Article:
Health-care expert Grace-Marie Turner says Bill Clinton’s public criticism of Obamacare and obvious infighting within Obama’s own administration prove the U.S. health care system is in big trouble on its current course.
The former president made headlines Monday when he discussed the big problems created by President Obama’s signature domestic legislation.
“The people that are getting killed on this deal are small business people and individuals who make just a little too much to get any of these subsidies. Why? Because they’re not organized. They don’t have any bargaining power with insurance companies. They’re getting whacked,” Clinton said.
“So you’ve got this crazy system where suddenly 25 million more people have health care and the people busting it sometimes 60 hours a week wind up with their premiums doubled and their coverage cut in half. It’s the craziest thing in the world,” Clinton said.
Turner, who actively fought Clinton’s plan for health-care reform in the 1990s and the push for Obamacare, says Clinton is on the right track – but only to a point.
“He’s got the diagnosis right,” Turner told WND and Radio America. “People are very unhappy with this law. The longer it’s in place, the more unhappy they are. He’s clearly hearing from small businesses. He’s hearing from families who cannot afford their premiums.”
However, Turner suspects Clinton’s solution to the problem will only create more problems.
“What he’s doing I fear is teeing up, if Hillary is elected president, even more government control over the health sector,” she said. “The American people know the problem is too much government control over health care.”
She also said his characterization of what those millions of new people with health care coverage are receiving is badly misleading.
“He’s saying people have health care,” Turner said. “No, they have health insurance. Ask people how hard it is to find a doctor to see them. People on Medicaid still have to go to hospital emergency rooms, particularly if they need specialty care.”
Listen to the WND/Radio America interview with Grace-Marie Turner:
Turner says the reasons for Obamacare’s failures are obvious.
“The health insurance companies are absolutely in straitjackets,” she said. “The American people are being told the kind of health insurance they must buy, soup to nuts and absolutely everything anybody could think of, instead of actually having a policy that may work for them and their families that they may be able to afford. That’s not a choice they have right now.”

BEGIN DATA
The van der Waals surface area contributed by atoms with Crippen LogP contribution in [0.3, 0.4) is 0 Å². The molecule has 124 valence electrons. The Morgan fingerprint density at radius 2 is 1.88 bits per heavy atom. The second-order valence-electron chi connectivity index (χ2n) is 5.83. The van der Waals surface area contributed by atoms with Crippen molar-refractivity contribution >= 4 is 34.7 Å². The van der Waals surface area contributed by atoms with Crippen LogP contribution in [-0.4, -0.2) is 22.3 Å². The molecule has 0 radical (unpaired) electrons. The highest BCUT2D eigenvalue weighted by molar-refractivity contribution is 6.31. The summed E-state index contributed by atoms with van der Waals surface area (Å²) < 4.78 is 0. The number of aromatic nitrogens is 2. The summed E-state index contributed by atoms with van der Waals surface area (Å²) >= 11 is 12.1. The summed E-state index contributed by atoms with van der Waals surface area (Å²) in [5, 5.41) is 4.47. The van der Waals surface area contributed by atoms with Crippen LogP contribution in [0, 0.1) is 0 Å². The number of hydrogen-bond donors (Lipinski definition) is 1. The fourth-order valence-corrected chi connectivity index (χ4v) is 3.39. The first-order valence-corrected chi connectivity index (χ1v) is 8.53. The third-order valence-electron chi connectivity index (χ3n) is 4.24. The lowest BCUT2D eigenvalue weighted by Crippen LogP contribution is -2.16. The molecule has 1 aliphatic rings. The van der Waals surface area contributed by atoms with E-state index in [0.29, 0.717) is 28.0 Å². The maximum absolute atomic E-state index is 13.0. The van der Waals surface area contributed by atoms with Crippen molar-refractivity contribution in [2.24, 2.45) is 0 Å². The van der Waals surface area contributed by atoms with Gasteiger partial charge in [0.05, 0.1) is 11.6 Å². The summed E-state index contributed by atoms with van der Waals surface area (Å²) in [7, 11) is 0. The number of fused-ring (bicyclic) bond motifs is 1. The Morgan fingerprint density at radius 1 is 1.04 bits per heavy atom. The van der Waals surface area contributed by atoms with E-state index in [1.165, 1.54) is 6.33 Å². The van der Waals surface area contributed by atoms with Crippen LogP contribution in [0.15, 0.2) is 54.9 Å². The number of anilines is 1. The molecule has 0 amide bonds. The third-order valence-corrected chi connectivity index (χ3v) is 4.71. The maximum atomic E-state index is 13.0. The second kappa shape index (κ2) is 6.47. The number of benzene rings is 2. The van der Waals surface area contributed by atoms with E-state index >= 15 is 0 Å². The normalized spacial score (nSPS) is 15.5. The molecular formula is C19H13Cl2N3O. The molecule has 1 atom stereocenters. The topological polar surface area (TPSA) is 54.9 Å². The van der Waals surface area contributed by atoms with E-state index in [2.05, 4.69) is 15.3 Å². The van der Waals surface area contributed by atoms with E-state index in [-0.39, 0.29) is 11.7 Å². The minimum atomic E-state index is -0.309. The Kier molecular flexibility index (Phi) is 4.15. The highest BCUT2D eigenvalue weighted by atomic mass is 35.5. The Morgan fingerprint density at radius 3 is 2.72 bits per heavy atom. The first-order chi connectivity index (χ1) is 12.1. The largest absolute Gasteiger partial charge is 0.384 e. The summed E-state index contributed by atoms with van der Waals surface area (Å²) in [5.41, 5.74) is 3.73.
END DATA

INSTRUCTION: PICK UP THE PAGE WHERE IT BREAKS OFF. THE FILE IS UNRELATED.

She fears a Hillary Clinton presidency would look to add a public option or some other way to increase government control of the health-care system. Bill Clinton hinted similarly by suggesting those not qualifying for subsidies should be able to buy into Medicare or Medicaid at a cost that’s comfortable for them, even if they don’t qualify for them.
Turner said that’s a recipe for disaster. She said the average senior citizen couple pays about $160,000 into the Medicare system but ends up needing more than $400,000 in care. She said the math of stuffing more people into that system should be clear to everyone.
“The system is not sustainable. It will go broke,” she said. “It will go broke even faster if you put more people on it.”
The Obama administration is also reportedly split on what do about insurance companies dropping out of the exchanges and demanding reimbursement in the billions of dollars. Some in the administration are apparently trying to work around existing law that forbids insurance company bailouts to keep the system alive.
At the same, the Justice Department is also fighting back against court challenges from insurance companies to pay them overdue subsidies.
Turner said this contradiction shows a fierce debate playing out within the administration.
“You have a big disagreement between the political people who want to do everything they can to rescue Obamacare and the civil servants who understand that these payments are illegal,” Turner said. “Congress has passed very specific legislation forbidding any more corporate welfare.”
Turner said this public infighting plus the Clinton comments prove this administration understands the perilous state of the U.S. health-care system.
“They know it’s in trouble. We have been talking since the beginning, since before this law passed, about the problems with this law,” Turner said. “It was totally predictable that this was going to happen. Finally the supporters are saying it has problems. I think it is a whole other level when former President Bill Clinton basically says the law is a mess and a crazy scheme.”
She said it will be difficult to fix the law because the Democrats are only interested in spending more money in a bad direction and Republicans want nothing to do with that. Turner said real negotiation will have to take place since Republicans will have to be part of the discussions, unlike in 2010 when the law passed with support only from Democrats.
But Turner isn’t interested in tinkering with what she sees as a failure. She wants to return to healthy competition in the health-care sector.
“Give consumers choices,” Turner said. “They’re happy with the product. They’re engaged in helping to make sure that they spend their health-care dollars wisely. And they see the savings when they make smart decisions.
“That’s what we need more of, not more government spending and government control, thinking that somehow we’re going to be able to spend enough to that everybody can have all the health care they want all the time without any strings attached. That’s not possible.”